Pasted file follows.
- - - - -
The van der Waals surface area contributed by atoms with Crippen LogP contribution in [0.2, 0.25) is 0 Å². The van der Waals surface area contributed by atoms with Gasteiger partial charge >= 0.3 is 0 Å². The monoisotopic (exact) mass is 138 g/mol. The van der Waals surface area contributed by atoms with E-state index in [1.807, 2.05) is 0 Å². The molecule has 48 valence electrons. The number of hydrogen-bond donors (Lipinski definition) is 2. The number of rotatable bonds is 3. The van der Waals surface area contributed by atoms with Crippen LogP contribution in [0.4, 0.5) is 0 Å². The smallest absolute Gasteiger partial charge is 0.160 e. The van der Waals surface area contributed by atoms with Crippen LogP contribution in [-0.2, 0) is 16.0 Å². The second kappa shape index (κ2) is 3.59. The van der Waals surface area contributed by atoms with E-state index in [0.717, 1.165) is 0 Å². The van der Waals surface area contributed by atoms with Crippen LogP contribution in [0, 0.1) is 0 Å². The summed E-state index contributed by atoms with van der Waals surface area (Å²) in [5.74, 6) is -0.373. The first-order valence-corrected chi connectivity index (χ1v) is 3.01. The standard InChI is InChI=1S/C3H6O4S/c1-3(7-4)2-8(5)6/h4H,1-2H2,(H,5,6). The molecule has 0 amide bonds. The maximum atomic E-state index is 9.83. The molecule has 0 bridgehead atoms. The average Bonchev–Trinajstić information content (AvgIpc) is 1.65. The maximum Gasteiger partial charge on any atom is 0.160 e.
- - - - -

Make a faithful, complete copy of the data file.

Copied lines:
The van der Waals surface area contributed by atoms with Crippen LogP contribution in [0.2, 0.25) is 0 Å². The van der Waals surface area contributed by atoms with Gasteiger partial charge >= 0.3 is 0 Å². The monoisotopic (exact) mass is 138 g/mol. The van der Waals surface area contributed by atoms with E-state index in [1.807, 2.05) is 0 Å². The molecule has 48 valence electrons. The number of hydrogen-bond donors (Lipinski definition) is 2. The number of rotatable bonds is 3. The van der Waals surface area contributed by atoms with Crippen LogP contribution in [0.4, 0.5) is 0 Å². The smallest absolute Gasteiger partial charge is 0.160 e. The van der Waals surface area contributed by atoms with Crippen LogP contribution in [-0.2, 0) is 16.0 Å². The second kappa shape index (κ2) is 3.59. The van der Waals surface area contributed by atoms with E-state index in [0.717, 1.165) is 0 Å². The van der Waals surface area contributed by atoms with Crippen LogP contribution in [0, 0.1) is 0 Å². The summed E-state index contributed by atoms with van der Waals surface area (Å²) in [5.74, 6) is -0.373. The first-order valence-corrected chi connectivity index (χ1v) is 3.01. The standard InChI is InChI=1S/C3H6O4S/c1-3(7-4)2-8(5)6/h4H,1-2H2,(H,5,6). The molecule has 0 amide bonds. The maximum atomic E-state index is 9.83. The molecule has 0 bridgehead atoms. The average Bonchev–Trinajstić information content (AvgIpc) is 1.65. The maximum Gasteiger partial charge on any atom is 0.160 e.